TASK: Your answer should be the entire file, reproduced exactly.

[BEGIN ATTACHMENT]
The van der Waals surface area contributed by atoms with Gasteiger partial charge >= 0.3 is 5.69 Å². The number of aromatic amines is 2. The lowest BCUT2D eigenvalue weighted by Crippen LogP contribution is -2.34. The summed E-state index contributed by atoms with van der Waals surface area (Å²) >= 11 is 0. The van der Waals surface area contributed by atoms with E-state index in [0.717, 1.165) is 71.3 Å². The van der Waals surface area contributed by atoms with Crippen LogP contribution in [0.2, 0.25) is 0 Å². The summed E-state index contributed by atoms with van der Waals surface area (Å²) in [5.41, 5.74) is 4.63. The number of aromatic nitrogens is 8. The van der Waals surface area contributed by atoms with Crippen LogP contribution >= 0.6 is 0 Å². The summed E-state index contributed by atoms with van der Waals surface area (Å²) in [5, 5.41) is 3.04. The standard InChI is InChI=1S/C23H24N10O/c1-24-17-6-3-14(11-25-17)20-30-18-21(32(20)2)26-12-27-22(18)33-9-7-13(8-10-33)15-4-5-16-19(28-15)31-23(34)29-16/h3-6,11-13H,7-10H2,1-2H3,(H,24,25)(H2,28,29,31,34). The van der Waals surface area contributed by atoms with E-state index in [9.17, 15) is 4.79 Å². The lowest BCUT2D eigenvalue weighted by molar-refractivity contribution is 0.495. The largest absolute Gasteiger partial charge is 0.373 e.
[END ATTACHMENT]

The van der Waals surface area contributed by atoms with Gasteiger partial charge >= 0.3 is 5.69 Å². The number of aromatic amines is 2. The lowest BCUT2D eigenvalue weighted by Crippen LogP contribution is -2.34. The summed E-state index contributed by atoms with van der Waals surface area (Å²) >= 11 is 0. The van der Waals surface area contributed by atoms with E-state index in [0.717, 1.165) is 71.3 Å². The van der Waals surface area contributed by atoms with Crippen LogP contribution in [0.2, 0.25) is 0 Å². The summed E-state index contributed by atoms with van der Waals surface area (Å²) in [5.41, 5.74) is 4.63. The number of aromatic nitrogens is 8. The van der Waals surface area contributed by atoms with Crippen LogP contribution >= 0.6 is 0 Å². The summed E-state index contributed by atoms with van der Waals surface area (Å²) in [5, 5.41) is 3.04. The standard InChI is InChI=1S/C23H24N10O/c1-24-17-6-3-14(11-25-17)20-30-18-21(32(20)2)26-12-27-22(18)33-9-7-13(8-10-33)15-4-5-16-19(28-15)31-23(34)29-16/h3-6,11-13H,7-10H2,1-2H3,(H,24,25)(H2,28,29,31,34). The van der Waals surface area contributed by atoms with E-state index in [9.17, 15) is 4.79 Å². The lowest BCUT2D eigenvalue weighted by molar-refractivity contribution is 0.495. The largest absolute Gasteiger partial charge is 0.373 e.